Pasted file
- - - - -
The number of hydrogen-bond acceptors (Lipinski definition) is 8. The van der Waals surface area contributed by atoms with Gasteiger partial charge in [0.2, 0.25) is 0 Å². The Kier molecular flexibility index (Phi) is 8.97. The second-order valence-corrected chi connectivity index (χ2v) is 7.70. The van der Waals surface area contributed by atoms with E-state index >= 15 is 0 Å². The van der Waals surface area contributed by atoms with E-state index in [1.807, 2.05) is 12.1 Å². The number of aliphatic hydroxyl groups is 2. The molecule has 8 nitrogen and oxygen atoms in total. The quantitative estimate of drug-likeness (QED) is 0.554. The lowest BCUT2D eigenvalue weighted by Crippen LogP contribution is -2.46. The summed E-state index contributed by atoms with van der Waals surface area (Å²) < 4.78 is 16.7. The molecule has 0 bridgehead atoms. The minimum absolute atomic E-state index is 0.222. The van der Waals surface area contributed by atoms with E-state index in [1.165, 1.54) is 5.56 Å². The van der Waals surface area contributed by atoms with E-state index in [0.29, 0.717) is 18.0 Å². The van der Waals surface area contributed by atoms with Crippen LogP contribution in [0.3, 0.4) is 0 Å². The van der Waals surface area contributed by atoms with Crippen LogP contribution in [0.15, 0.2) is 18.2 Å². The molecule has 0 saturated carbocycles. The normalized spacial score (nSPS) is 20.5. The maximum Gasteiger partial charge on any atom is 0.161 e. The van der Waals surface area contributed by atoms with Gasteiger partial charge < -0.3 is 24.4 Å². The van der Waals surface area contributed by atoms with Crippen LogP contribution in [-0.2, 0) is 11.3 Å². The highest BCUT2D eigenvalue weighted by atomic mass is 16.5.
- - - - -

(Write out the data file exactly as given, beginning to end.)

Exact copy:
The number of hydrogen-bond acceptors (Lipinski definition) is 8. The van der Waals surface area contributed by atoms with Gasteiger partial charge in [0.2, 0.25) is 0 Å². The Kier molecular flexibility index (Phi) is 8.97. The second-order valence-corrected chi connectivity index (χ2v) is 7.70. The van der Waals surface area contributed by atoms with E-state index >= 15 is 0 Å². The van der Waals surface area contributed by atoms with E-state index in [1.807, 2.05) is 12.1 Å². The number of aliphatic hydroxyl groups is 2. The molecule has 8 nitrogen and oxygen atoms in total. The quantitative estimate of drug-likeness (QED) is 0.554. The lowest BCUT2D eigenvalue weighted by Crippen LogP contribution is -2.46. The summed E-state index contributed by atoms with van der Waals surface area (Å²) < 4.78 is 16.7. The molecule has 0 bridgehead atoms. The minimum absolute atomic E-state index is 0.222. The van der Waals surface area contributed by atoms with E-state index in [1.165, 1.54) is 5.56 Å². The van der Waals surface area contributed by atoms with E-state index in [0.29, 0.717) is 18.0 Å². The van der Waals surface area contributed by atoms with Crippen LogP contribution in [0.3, 0.4) is 0 Å². The van der Waals surface area contributed by atoms with Crippen LogP contribution in [0.15, 0.2) is 18.2 Å². The molecule has 0 saturated carbocycles. The normalized spacial score (nSPS) is 20.5. The maximum Gasteiger partial charge on any atom is 0.161 e. The van der Waals surface area contributed by atoms with Gasteiger partial charge < -0.3 is 24.4 Å². The van der Waals surface area contributed by atoms with Crippen LogP contribution in [-0.2, 0) is 11.3 Å². The highest BCUT2D eigenvalue weighted by atomic mass is 16.5.